Training Your Dog to Walk Better on Leash with Erika Gonzalez | Pupford
June 29th, 2023
Filed under Training
Imagine a walk where your arm doesn’t constantly feel like it’s going to be ripped out of its socket. Ahh we can dream.
Walking our dog doesn’t have to be a chore. It can be enjoyable! With proper training (and PATIENCE on our part) we can help our dog to understand that it is actually more beneficial for them to give in to leash pressure.
Here is a training exercise you can try at home to get your dog to walk better on leash.
CONNECT WITH ERIKA
Erika is a CCDT with 9 years of experience. She specializes in coaching pet parents to train their dogs for basic life skills and behavior modification. She is the founder of From Dusk Till Dog, LLC and is a mentor-trainer for CATCH Canine Trainers Academy.
In her spare time, Erika and her husband John, enjoy , Jade (American Staffordshire Terrier) and Freddie (Chihuahua mix), watching good movies, and spending time with family. Erika’s mission is to not only bring you value through her content, but to enhance the relationship with your dog along the way.
Erika's Website: https://www.fromdusktilldog.com/
Erika's YouTube Channel: https://www.youtube.com/channel/UChGLy20lhLasdOZMOAILPsQ
Erika's Instagram: https://www.instagram.com/FromDuskTillDog/
Erika's TikTok: https://www.tiktok.com/@fromdusktilldog
Erika's Podcast: https://anchor.fm/dogtrainingaudioex/
TEACHING YOUR DOG TO WALK BETTER ON LEASH
TOOLS YOU NEED
PLAYING THE GAME
- Place treat or toys (or something valuable to your dog) on the ground
- The moment your dog pulls on the leash to go towards that reward, use a positive attention sound or food lure to have your dog turn around and come towards you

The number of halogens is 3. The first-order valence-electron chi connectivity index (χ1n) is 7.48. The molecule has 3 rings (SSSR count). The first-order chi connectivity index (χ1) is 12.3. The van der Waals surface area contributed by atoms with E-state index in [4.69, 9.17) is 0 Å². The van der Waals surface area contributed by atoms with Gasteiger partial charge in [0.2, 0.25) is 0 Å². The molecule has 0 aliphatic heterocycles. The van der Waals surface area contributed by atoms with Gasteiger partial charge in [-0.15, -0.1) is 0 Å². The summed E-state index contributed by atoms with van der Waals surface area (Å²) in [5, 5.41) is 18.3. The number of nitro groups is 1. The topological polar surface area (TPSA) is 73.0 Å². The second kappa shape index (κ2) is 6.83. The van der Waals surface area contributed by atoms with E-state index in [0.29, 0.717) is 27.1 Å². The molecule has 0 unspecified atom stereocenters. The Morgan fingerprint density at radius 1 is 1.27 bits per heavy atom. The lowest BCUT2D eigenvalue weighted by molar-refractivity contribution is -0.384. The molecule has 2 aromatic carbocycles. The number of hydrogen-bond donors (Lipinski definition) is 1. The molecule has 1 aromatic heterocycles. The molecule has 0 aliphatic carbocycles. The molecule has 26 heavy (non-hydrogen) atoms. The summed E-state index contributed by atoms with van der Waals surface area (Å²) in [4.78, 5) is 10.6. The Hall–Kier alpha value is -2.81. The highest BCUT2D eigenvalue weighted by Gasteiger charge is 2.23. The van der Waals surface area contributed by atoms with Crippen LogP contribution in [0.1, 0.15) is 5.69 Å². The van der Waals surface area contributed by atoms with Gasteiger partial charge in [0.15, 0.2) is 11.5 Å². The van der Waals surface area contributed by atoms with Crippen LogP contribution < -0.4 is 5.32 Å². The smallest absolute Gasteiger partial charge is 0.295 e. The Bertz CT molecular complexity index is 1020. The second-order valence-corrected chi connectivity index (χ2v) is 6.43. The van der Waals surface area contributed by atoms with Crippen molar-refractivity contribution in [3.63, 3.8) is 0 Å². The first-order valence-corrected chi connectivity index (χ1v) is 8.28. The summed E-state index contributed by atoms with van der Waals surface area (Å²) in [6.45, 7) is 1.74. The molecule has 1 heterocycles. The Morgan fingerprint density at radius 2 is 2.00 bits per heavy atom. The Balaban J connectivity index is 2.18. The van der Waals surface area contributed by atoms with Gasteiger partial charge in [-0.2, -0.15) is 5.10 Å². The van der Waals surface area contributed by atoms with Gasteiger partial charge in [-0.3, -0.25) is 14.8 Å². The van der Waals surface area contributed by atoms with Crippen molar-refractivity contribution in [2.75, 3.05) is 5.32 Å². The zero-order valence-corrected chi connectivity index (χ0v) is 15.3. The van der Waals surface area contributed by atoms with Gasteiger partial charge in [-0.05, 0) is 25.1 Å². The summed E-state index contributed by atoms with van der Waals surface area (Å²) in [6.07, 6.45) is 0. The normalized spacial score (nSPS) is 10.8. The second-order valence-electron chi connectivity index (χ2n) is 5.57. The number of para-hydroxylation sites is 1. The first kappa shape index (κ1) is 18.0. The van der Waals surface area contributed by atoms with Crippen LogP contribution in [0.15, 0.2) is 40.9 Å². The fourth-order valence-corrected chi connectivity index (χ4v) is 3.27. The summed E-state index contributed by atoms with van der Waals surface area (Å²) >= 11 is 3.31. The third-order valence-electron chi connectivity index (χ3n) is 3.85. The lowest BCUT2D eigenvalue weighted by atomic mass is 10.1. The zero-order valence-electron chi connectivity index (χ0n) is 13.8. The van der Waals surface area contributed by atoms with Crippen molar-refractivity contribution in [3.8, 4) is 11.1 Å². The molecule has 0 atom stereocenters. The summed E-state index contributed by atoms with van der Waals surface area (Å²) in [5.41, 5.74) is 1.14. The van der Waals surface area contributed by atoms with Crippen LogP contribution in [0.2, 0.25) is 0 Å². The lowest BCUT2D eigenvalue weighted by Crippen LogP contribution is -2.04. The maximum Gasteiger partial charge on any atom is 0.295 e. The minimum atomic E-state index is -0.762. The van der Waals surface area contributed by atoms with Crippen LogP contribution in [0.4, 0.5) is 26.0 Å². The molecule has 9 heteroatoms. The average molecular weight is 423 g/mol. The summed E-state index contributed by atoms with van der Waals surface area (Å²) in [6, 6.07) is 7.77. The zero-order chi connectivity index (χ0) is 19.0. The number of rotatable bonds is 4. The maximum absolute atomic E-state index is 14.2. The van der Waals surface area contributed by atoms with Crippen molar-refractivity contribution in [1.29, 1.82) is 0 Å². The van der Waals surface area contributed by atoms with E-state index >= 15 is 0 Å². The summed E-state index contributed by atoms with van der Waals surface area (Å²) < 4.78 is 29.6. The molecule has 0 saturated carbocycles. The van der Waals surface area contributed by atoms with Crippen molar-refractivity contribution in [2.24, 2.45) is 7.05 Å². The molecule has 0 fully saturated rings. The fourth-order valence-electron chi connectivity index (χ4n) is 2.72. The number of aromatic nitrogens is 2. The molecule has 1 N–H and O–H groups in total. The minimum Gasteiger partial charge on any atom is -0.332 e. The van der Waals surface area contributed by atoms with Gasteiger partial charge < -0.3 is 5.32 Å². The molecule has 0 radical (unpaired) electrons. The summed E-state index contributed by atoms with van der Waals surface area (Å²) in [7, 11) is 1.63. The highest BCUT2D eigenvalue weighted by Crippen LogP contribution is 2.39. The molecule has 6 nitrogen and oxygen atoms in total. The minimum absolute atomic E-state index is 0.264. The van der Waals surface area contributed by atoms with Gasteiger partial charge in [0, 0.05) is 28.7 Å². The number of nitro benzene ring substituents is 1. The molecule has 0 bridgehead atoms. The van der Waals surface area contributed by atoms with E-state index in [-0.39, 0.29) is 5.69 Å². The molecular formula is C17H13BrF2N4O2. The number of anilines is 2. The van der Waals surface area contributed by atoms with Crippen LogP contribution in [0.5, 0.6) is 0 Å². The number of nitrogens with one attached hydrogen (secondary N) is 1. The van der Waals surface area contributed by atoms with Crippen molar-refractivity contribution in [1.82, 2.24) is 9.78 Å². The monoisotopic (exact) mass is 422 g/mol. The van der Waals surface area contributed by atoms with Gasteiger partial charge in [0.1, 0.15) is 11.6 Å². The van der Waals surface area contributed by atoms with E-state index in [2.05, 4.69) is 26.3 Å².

- As soon as your dog starts to turn and give into that leash pressure, “yes” or click then immediately reinforce with a food reward
- Note: If your dog is having difficulty with this use a less valuable reward on the ground and rewarding them with something higher value or move further from the distraction on the ground
- Put the distraction on the ground and when the leash gets tight see if you can gently move with the leash in the opposite direction. Be careful not to jerk the leash
- The second your dog moves in the opposite direction with you, mark and reward
- Note: If your dog has trouble, use that food lure to help turn them around with you, or use positive attention sounds to get them going in the right direction
Practice this until your dog feels comfortable with these behaviors. Then move to a new environment and practice some more! Remember to move at your dog’s pace, so that you can set them up for success.
With time, practice, and positive reinforcement you will be able to help your dog walk better on a leash!